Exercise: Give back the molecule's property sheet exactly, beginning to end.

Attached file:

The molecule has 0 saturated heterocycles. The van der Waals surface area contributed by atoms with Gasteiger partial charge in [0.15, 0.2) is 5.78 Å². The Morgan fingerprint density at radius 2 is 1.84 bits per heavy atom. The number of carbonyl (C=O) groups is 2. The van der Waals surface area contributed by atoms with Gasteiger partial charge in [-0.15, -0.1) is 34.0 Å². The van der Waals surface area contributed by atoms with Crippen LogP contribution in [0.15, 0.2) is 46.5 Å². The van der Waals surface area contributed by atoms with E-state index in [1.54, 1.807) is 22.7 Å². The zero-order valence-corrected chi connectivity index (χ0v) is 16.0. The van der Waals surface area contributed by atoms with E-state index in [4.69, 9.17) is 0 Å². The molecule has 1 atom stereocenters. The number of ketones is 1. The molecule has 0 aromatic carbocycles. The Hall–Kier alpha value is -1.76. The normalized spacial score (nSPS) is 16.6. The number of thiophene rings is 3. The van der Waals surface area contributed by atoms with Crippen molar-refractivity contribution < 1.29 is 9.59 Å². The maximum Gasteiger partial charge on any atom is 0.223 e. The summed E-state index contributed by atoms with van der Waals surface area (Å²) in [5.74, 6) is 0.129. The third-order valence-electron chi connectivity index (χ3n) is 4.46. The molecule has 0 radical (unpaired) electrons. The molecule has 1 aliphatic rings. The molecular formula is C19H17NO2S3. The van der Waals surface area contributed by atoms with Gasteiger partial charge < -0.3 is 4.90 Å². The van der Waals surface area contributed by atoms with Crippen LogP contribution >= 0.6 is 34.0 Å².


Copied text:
The molecule has 0 saturated heterocycles. The van der Waals surface area contributed by atoms with Gasteiger partial charge in [0.15, 0.2) is 5.78 Å². The Morgan fingerprint density at radius 2 is 1.84 bits per heavy atom. The number of carbonyl (C=O) groups is 2. The van der Waals surface area contributed by atoms with Gasteiger partial charge in [-0.15, -0.1) is 34.0 Å². The van der Waals surface area contributed by atoms with Crippen LogP contribution in [0.15, 0.2) is 46.5 Å². The van der Waals surface area contributed by atoms with E-state index in [1.54, 1.807) is 22.7 Å². The zero-order valence-corrected chi connectivity index (χ0v) is 16.0. The van der Waals surface area contributed by atoms with E-state index in [4.69, 9.17) is 0 Å². The molecule has 1 atom stereocenters. The number of ketones is 1. The molecule has 0 aromatic carbocycles. The Hall–Kier alpha value is -1.76. The normalized spacial score (nSPS) is 16.6. The number of thiophene rings is 3. The van der Waals surface area contributed by atoms with Crippen molar-refractivity contribution < 1.29 is 9.59 Å². The maximum Gasteiger partial charge on any atom is 0.223 e. The summed E-state index contributed by atoms with van der Waals surface area (Å²) in [5.74, 6) is 0.129. The third-order valence-electron chi connectivity index (χ3n) is 4.46. The molecule has 0 radical (unpaired) electrons. The molecule has 1 aliphatic rings. The molecular formula is C19H17NO2S3. The van der Waals surface area contributed by atoms with Gasteiger partial charge < -0.3 is 4.90 Å². The van der Waals surface area contributed by atoms with Crippen LogP contribution >= 0.6 is 34.0 Å².